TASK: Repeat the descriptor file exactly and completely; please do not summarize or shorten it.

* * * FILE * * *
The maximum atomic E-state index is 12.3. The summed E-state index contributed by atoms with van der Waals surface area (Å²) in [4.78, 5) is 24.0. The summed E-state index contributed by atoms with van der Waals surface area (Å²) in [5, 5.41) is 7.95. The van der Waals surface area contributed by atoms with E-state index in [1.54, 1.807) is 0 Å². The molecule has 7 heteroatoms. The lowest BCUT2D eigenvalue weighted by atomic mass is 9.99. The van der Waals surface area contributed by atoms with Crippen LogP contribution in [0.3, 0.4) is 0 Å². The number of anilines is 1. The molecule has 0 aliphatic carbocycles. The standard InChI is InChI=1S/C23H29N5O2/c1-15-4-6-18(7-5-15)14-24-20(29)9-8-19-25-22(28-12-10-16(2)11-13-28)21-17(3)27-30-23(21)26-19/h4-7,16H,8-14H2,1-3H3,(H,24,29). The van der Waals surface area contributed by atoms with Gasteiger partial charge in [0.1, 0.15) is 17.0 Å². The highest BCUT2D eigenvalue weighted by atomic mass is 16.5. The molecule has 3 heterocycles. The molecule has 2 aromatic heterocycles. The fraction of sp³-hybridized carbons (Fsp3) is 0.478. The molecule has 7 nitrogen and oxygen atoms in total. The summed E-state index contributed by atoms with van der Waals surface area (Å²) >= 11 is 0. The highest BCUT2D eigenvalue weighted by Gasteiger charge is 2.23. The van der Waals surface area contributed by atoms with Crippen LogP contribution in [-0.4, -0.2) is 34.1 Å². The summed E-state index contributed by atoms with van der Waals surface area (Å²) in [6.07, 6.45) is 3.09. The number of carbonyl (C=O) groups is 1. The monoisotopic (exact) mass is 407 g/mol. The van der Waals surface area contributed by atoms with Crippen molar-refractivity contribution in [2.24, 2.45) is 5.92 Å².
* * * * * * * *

The maximum atomic E-state index is 12.3. The summed E-state index contributed by atoms with van der Waals surface area (Å²) in [4.78, 5) is 24.0. The summed E-state index contributed by atoms with van der Waals surface area (Å²) in [5, 5.41) is 7.95. The van der Waals surface area contributed by atoms with E-state index in [1.54, 1.807) is 0 Å². The molecule has 7 heteroatoms. The lowest BCUT2D eigenvalue weighted by atomic mass is 9.99. The van der Waals surface area contributed by atoms with Crippen LogP contribution in [0.3, 0.4) is 0 Å². The number of anilines is 1. The molecule has 0 aliphatic carbocycles. The standard InChI is InChI=1S/C23H29N5O2/c1-15-4-6-18(7-5-15)14-24-20(29)9-8-19-25-22(28-12-10-16(2)11-13-28)21-17(3)27-30-23(21)26-19/h4-7,16H,8-14H2,1-3H3,(H,24,29). The van der Waals surface area contributed by atoms with Gasteiger partial charge in [0.1, 0.15) is 17.0 Å². The highest BCUT2D eigenvalue weighted by atomic mass is 16.5. The molecule has 3 heterocycles. The molecule has 2 aromatic heterocycles. The fraction of sp³-hybridized carbons (Fsp3) is 0.478. The molecule has 7 nitrogen and oxygen atoms in total. The summed E-state index contributed by atoms with van der Waals surface area (Å²) >= 11 is 0. The highest BCUT2D eigenvalue weighted by Gasteiger charge is 2.23. The van der Waals surface area contributed by atoms with Crippen LogP contribution in [-0.4, -0.2) is 34.1 Å². The summed E-state index contributed by atoms with van der Waals surface area (Å²) in [6.07, 6.45) is 3.09. The number of carbonyl (C=O) groups is 1. The monoisotopic (exact) mass is 407 g/mol. The van der Waals surface area contributed by atoms with Crippen molar-refractivity contribution in [2.24, 2.45) is 5.92 Å².